Supporting staff with the fallout of terror attacks
Kathryn Hart, July 20, 2017
There are ways to help staff cope with feelings about events they seemingly have little control over
Most of us are likely to have experienced some kind of emotional response to the terrorist attacks in London and Manchester, and the devastating Grenfell Tower fire. Some people may suffer anxiety and stress even though they were not directly involved.
Within seconds of a violent event we are bombarded with images on our phones and television, while social media will be saturated with hundreds of opinions. No wonder we all get anxious.
Our workforce contains staff from all faiths and backgrounds – one in eight Touchstone employees are Muslim – and we work with BAME communities across West Yorkshire. Many have seen or experienced a rise in hate crime that started after Brexit, and escalated following the most recent terror attacks.
The Manchester Arena bomb affected us all hugely. Not only was the attack close to home, but also many staff have young children. I have a 12-year-old daughter and felt cold just thinking about the loss of so many young lives.
We do not expect employees to leave their personal feelings at home, but actively encourage and support them to talk at work about the events, and how these affect themselves and others.
As we head towards the summer holidays many employees may be more anxious about possible terror attacks. Here are some of the ways we help staff to cope with their feelings about events over which they seemingly have little control.
- Lead from the top. Senior managers let employees know that they understand and offer support. We ask staff if they’re OK and we genuinely mean it. Our chief executive Alison Lowe sends an email to all staff immediately after an incident that is likely to affect them. She keeps them very personal and recognises issues of culture and faith. After a van driver drove into worshippers leaving a London mosque Alison’s email acknowledged that the atrocity happened during “the blessed month” of Ramadan. Muslim staff thanked her for recognising how they felt after the attack.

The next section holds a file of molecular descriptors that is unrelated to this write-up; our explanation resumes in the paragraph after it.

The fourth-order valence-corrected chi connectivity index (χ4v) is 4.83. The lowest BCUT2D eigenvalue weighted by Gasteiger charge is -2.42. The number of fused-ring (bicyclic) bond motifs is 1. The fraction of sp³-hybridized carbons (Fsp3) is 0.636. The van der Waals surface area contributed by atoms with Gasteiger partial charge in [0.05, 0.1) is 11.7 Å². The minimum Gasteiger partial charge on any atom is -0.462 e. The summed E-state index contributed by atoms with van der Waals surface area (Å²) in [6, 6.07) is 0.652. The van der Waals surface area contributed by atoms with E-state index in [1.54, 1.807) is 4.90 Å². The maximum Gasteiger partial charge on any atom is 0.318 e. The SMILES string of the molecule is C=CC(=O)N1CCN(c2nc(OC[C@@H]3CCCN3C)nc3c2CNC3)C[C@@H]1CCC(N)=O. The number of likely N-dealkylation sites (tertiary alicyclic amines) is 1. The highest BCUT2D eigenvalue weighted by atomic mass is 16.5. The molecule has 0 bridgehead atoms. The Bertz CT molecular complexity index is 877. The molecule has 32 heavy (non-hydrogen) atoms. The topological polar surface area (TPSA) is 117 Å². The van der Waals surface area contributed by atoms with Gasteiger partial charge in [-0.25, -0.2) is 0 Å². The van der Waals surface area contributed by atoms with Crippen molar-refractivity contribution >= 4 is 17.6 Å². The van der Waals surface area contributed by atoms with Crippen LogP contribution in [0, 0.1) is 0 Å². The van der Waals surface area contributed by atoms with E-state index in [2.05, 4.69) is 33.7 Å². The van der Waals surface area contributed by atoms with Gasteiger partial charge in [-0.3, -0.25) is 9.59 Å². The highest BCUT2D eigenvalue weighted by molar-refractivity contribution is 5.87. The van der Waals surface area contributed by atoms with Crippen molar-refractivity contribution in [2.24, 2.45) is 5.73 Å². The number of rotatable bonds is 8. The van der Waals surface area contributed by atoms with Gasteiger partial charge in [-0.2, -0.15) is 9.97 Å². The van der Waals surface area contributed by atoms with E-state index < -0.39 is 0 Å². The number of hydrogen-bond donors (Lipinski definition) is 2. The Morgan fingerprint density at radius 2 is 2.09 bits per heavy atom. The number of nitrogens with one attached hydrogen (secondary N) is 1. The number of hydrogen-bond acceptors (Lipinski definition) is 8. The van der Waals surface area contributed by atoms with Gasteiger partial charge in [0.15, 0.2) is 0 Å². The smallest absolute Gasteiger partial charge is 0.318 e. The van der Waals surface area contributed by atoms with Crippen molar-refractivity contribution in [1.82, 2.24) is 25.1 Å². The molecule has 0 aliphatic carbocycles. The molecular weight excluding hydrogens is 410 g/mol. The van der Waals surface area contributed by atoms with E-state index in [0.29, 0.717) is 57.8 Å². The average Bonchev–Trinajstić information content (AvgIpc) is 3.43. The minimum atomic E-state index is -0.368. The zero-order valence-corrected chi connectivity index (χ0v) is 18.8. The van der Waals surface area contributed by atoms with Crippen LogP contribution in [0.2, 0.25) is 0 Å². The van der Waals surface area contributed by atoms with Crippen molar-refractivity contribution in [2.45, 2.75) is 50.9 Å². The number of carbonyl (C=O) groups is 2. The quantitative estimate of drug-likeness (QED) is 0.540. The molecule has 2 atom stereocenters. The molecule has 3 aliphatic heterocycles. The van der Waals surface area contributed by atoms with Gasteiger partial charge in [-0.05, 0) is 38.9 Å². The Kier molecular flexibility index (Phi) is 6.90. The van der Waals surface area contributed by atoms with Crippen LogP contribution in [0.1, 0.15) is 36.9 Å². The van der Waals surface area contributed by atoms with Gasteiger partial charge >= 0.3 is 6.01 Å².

- Use internal communications to encourage debate and offer practical tips. Our operations director Arfan Hanif turned to Yammer to urge staff to switch off television and social media as a means of helping alleviate feelings of panic and fear.
- Give staff permission to talk about these tragedies and promote a culture where colleagues actively support each other. Look for differences in people’s behaviours; for example someone who is a quieter than usual, or who seems deeply affected by an incident. We use peer support in the communities where we work, and do the same in the workplace.
- Listen to employees’ ideas and act on them. Two of our administrative staff suggested a minute’s silence following the Manchester concert bombing and everyone took part. As a result of staff concerns about increases in racial hate crime we developed our ‘Islam, Islamophobia and Mental Health’ training course in partnership with MEND (Muslim Engagement & Development) and feedback from more than 25 staff from diverse backgrounds.
While we can reassure staff that such attacks are thankfully rare, there may be some employees who simply cannot cope. As a mental health charity Touchstone is able to offer in-house help such as talking therapies. Many mental health charities run employer initiatives to help organisations support staff with anxieties, stress and other mental health issues, and Mindful Employer provides some useful guides for employers.
Kathryn Hart is HR director at mental health charity Touchstone